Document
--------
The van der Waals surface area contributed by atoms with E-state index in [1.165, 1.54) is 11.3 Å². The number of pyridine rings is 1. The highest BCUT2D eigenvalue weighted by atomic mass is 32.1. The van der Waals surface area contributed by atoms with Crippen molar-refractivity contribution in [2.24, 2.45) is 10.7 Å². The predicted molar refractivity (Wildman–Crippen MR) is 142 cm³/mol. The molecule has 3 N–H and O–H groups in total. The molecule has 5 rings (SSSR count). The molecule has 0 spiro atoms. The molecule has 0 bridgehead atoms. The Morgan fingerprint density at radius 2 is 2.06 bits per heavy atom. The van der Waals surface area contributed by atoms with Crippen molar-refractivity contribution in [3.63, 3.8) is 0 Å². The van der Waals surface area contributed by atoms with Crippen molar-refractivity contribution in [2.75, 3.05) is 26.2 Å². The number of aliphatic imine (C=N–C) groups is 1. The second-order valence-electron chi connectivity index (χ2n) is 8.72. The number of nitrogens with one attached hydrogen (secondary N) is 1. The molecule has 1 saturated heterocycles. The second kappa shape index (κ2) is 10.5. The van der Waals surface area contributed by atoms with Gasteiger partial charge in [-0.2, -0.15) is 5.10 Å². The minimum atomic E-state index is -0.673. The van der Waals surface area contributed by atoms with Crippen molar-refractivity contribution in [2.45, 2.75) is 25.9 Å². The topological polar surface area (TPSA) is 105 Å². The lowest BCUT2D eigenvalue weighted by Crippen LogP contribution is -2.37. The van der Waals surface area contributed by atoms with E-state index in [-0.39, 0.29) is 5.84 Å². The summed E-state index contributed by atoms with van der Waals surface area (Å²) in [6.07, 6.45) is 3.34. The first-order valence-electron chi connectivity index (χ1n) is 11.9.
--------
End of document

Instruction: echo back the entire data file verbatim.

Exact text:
The van der Waals surface area contributed by atoms with E-state index in [1.165, 1.54) is 11.3 Å². The number of pyridine rings is 1. The highest BCUT2D eigenvalue weighted by atomic mass is 32.1. The van der Waals surface area contributed by atoms with Crippen molar-refractivity contribution in [2.24, 2.45) is 10.7 Å². The predicted molar refractivity (Wildman–Crippen MR) is 142 cm³/mol. The molecule has 3 N–H and O–H groups in total. The molecule has 5 rings (SSSR count). The molecule has 0 spiro atoms. The molecule has 0 bridgehead atoms. The Morgan fingerprint density at radius 2 is 2.06 bits per heavy atom. The van der Waals surface area contributed by atoms with Crippen molar-refractivity contribution in [3.63, 3.8) is 0 Å². The van der Waals surface area contributed by atoms with Crippen molar-refractivity contribution in [2.75, 3.05) is 26.2 Å². The number of aliphatic imine (C=N–C) groups is 1. The second-order valence-electron chi connectivity index (χ2n) is 8.72. The number of nitrogens with one attached hydrogen (secondary N) is 1. The molecule has 1 saturated heterocycles. The second kappa shape index (κ2) is 10.5. The van der Waals surface area contributed by atoms with Gasteiger partial charge in [-0.2, -0.15) is 5.10 Å². The minimum atomic E-state index is -0.673. The van der Waals surface area contributed by atoms with Crippen molar-refractivity contribution in [2.45, 2.75) is 25.9 Å². The topological polar surface area (TPSA) is 105 Å². The lowest BCUT2D eigenvalue weighted by Crippen LogP contribution is -2.37. The van der Waals surface area contributed by atoms with E-state index in [-0.39, 0.29) is 5.84 Å². The summed E-state index contributed by atoms with van der Waals surface area (Å²) in [6.07, 6.45) is 3.34. The first-order valence-electron chi connectivity index (χ1n) is 11.9.